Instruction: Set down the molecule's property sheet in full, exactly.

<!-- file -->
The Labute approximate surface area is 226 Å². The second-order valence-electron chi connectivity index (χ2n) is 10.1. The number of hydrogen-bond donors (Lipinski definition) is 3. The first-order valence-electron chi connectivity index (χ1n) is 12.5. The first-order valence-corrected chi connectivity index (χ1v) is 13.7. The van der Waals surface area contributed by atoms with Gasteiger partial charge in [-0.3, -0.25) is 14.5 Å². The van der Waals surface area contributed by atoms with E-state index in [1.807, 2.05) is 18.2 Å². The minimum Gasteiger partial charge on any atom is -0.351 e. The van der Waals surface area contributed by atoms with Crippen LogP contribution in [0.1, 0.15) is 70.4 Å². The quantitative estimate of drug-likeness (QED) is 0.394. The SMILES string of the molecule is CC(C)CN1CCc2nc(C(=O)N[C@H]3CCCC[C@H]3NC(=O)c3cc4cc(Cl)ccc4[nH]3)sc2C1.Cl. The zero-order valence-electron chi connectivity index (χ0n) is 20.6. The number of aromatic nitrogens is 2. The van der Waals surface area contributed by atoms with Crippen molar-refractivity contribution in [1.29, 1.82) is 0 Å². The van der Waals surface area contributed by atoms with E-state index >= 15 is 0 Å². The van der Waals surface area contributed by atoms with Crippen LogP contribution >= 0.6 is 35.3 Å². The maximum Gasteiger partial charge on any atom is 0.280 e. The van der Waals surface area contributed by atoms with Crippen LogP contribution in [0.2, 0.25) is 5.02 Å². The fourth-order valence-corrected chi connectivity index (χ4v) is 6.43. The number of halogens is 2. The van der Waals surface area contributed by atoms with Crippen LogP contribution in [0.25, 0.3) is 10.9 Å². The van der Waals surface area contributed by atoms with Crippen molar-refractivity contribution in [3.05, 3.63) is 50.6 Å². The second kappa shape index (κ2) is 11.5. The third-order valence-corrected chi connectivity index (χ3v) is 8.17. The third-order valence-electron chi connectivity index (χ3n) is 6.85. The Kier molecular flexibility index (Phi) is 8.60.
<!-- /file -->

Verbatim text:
The Labute approximate surface area is 226 Å². The second-order valence-electron chi connectivity index (χ2n) is 10.1. The number of hydrogen-bond donors (Lipinski definition) is 3. The first-order valence-electron chi connectivity index (χ1n) is 12.5. The first-order valence-corrected chi connectivity index (χ1v) is 13.7. The van der Waals surface area contributed by atoms with Gasteiger partial charge in [-0.3, -0.25) is 14.5 Å². The van der Waals surface area contributed by atoms with E-state index in [1.807, 2.05) is 18.2 Å². The minimum Gasteiger partial charge on any atom is -0.351 e. The van der Waals surface area contributed by atoms with Crippen LogP contribution in [0.1, 0.15) is 70.4 Å². The quantitative estimate of drug-likeness (QED) is 0.394. The SMILES string of the molecule is CC(C)CN1CCc2nc(C(=O)N[C@H]3CCCC[C@H]3NC(=O)c3cc4cc(Cl)ccc4[nH]3)sc2C1.Cl. The zero-order valence-electron chi connectivity index (χ0n) is 20.6. The number of aromatic nitrogens is 2. The van der Waals surface area contributed by atoms with Crippen molar-refractivity contribution in [1.29, 1.82) is 0 Å². The van der Waals surface area contributed by atoms with E-state index >= 15 is 0 Å². The van der Waals surface area contributed by atoms with Crippen LogP contribution >= 0.6 is 35.3 Å². The maximum Gasteiger partial charge on any atom is 0.280 e. The van der Waals surface area contributed by atoms with Crippen LogP contribution in [0.2, 0.25) is 5.02 Å². The fourth-order valence-corrected chi connectivity index (χ4v) is 6.43. The number of halogens is 2. The van der Waals surface area contributed by atoms with Crippen LogP contribution in [0.25, 0.3) is 10.9 Å². The van der Waals surface area contributed by atoms with Crippen molar-refractivity contribution in [3.05, 3.63) is 50.6 Å². The second kappa shape index (κ2) is 11.5. The third-order valence-corrected chi connectivity index (χ3v) is 8.17. The third-order valence-electron chi connectivity index (χ3n) is 6.85. The Kier molecular flexibility index (Phi) is 8.60.